Almost defying predictions, Uber may have finally designed the perfect self-driving car. The company is all set to test self-driving Uber vehicles for the first time ever in Pittsburgh later this month.
Meet the Autonomous Volvo XC90s
Uber customers in Pittsburgh, starting as early as this month, will be able to call a self-driving car using the usual Uber app on their smartphones. When a request is made, Uber will randomly assign a self-driving car to a rider. For the time being, rides in self-driving cars will be for free.
Uber’s self-driving car is a custom-modified Volvo XC90s SUV. Unlike the regular Volvo, this one is equipped with dozens of sensors, cameras, GPS receivers, radars, and even lasers. About 100 of these Volvos will hit the streets of Pittsburgh later this month.
The Volvo XC90s will have a human driver in the driving seat, most likely an engineer from the developing team. However, the human will not be doing the driving. Instead, the human is there to offer minimal manual input and take the wheel if things go sideways. Uber, unlike Google or Tesla, has outfitted the cars with self-driving kits, rather than building an autonomous vehicle from scratch.
Uber and Volvo partnered up earlier this year and pledged some $300 million towards developing self-driving cars. However, this is not an exclusive partnership. Uber will be joining other auto brands and introducing new vehicles to its autonomous fleet.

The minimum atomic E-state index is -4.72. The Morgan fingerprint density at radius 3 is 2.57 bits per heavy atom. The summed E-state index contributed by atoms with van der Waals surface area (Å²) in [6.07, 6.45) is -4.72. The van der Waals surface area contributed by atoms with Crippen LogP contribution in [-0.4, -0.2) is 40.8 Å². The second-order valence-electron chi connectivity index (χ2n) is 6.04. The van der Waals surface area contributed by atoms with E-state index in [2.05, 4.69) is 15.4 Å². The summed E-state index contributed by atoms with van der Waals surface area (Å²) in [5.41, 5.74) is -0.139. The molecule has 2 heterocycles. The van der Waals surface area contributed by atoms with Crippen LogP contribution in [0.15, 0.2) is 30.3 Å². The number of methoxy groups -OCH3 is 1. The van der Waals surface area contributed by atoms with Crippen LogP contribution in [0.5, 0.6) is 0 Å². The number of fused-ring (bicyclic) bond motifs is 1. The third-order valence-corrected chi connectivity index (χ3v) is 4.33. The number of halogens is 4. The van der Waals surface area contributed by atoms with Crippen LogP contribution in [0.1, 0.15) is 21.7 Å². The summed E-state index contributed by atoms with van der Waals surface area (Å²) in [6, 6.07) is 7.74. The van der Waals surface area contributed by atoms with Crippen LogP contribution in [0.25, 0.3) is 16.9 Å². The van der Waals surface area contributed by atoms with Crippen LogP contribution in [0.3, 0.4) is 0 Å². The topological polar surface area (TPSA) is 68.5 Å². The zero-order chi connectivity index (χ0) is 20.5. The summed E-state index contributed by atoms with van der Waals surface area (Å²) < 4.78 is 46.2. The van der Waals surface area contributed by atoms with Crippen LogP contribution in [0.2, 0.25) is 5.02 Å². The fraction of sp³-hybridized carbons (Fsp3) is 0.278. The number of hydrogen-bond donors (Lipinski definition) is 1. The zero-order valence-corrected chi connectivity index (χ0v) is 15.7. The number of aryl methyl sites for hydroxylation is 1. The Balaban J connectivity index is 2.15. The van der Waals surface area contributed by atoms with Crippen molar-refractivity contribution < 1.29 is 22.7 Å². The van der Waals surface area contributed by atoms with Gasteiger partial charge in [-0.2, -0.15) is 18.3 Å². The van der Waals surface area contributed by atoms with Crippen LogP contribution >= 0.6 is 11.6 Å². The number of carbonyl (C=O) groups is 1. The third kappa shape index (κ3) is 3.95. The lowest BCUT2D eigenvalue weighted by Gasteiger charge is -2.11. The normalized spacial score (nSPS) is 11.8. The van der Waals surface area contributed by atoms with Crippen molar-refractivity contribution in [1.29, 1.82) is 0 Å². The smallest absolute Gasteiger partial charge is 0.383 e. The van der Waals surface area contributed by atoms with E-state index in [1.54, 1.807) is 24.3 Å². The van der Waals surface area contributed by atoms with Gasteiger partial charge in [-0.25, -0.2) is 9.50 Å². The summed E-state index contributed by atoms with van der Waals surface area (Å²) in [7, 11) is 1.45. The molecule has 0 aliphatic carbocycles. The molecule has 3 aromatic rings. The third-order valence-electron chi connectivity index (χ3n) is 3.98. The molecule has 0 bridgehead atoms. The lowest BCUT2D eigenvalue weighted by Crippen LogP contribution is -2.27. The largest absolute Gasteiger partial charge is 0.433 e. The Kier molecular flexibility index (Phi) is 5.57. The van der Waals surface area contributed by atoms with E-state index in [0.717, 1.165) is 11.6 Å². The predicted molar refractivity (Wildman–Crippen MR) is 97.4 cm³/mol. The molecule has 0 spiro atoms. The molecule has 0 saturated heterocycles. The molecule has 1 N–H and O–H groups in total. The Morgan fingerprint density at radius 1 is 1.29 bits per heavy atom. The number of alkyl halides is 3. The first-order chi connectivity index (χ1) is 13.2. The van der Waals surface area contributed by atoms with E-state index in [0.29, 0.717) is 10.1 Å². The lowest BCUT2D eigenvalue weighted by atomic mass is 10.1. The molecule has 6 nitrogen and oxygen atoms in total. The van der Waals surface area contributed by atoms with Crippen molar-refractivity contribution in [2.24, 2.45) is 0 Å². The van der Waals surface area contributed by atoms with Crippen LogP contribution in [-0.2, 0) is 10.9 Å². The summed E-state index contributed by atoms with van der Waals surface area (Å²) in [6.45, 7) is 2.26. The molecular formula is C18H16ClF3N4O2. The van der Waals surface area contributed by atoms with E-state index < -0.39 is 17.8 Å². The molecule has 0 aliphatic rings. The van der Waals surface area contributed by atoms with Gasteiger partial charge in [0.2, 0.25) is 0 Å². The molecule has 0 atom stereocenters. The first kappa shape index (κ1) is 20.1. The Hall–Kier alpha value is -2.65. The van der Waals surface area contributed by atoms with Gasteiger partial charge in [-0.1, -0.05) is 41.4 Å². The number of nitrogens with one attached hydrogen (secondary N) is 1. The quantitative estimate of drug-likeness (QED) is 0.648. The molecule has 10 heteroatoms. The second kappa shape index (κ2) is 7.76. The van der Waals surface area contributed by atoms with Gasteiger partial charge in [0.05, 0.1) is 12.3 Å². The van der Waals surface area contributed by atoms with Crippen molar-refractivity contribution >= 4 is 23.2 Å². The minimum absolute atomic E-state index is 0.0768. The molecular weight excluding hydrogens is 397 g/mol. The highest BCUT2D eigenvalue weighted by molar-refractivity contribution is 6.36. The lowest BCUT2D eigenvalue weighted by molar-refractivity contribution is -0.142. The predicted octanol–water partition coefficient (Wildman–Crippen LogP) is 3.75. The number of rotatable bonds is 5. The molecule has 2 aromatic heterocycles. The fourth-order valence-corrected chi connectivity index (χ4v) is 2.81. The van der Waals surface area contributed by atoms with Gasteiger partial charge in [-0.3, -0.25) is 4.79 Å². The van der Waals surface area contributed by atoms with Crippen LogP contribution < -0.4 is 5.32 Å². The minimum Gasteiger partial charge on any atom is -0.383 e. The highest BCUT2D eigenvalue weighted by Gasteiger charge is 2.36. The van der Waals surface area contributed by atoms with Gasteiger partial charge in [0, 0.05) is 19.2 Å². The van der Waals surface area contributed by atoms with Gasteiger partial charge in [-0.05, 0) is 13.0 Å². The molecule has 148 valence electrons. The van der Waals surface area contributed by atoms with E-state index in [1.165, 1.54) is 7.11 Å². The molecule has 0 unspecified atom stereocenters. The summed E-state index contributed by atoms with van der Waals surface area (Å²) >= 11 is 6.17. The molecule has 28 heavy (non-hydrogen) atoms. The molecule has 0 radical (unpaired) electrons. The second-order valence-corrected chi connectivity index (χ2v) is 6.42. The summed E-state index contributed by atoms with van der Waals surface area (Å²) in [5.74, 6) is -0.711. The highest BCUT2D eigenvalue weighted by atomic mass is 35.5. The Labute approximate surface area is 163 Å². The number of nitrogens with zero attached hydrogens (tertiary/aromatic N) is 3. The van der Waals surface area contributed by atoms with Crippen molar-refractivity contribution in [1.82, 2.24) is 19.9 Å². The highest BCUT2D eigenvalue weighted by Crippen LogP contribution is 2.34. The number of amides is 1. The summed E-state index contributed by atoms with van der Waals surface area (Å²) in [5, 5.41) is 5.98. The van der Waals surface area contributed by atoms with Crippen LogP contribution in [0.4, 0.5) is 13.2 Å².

Uber has no plans to mass-produce a self-driving car, unlike Google or Tesla. The company’s goal is to replace its one million and more human drivers with programmable robots.
When Uber customers in Pittsburgh get in self-driving cars later this month, they will be participating in a major milestone of the auto and robotics industries. Bigger companies better known for innovation—Google, Apple, and Tesla—have tried for years to develop a problem-free self-driving car. Tesla has managed to launch the Autopilot feature, which in recent times have been controversially involved in a number of crashes. No one expects a viable self-driving car to be available for at least another decade. Uber, it seems, has raced past the doubts.
The autonomous car can be called a product of Uber and the robotics department of the Carnegie Mellon University in Pittsburgh. Carnegie Mellon has produced a number of big names in the robotics field, especially in the self-driving department. About two years ago, Travis Kalanick, co-founder and CEO of Uber, came to town in search of talent to form a self-driving research department for Uber. He found the robotics researcher Sebastian Thrun, who created the self-driving car project at Google. The other big name Kalanick managed to recruit is Chris Urmson, a former head of the Google self-driving car project and a grad student at Carnegie Mellon.
The autonomous car project is largely the direct result of Uber partnering up with Otto, a startup that specializes in driverless trucks. Otto has attracted a number of engineers who have worked with top tech companies like Google and Apple in its efforts to make self-driving vehicles ready for the market.
Otto’s signature product is a robotic system that allows big commercial trucks to steer without manual input on highways. The truck driver doesn’t need to provide manual input, and can even take a nap if desired. This self-driving truck project is currently undergoing testing in San Francisco. It’s this technology that has provided the foundation for Uber’s self-driving cars. Otto and Uber have plans to launch an expanded Uber-like auto trucking business in the immediate future.
Exact details behind the self-driving project are still kept tightly under wraps. However, it’s safe to say that by partnering up with Otto, Uber may have won its heated battle with Google to develop a self-driving car.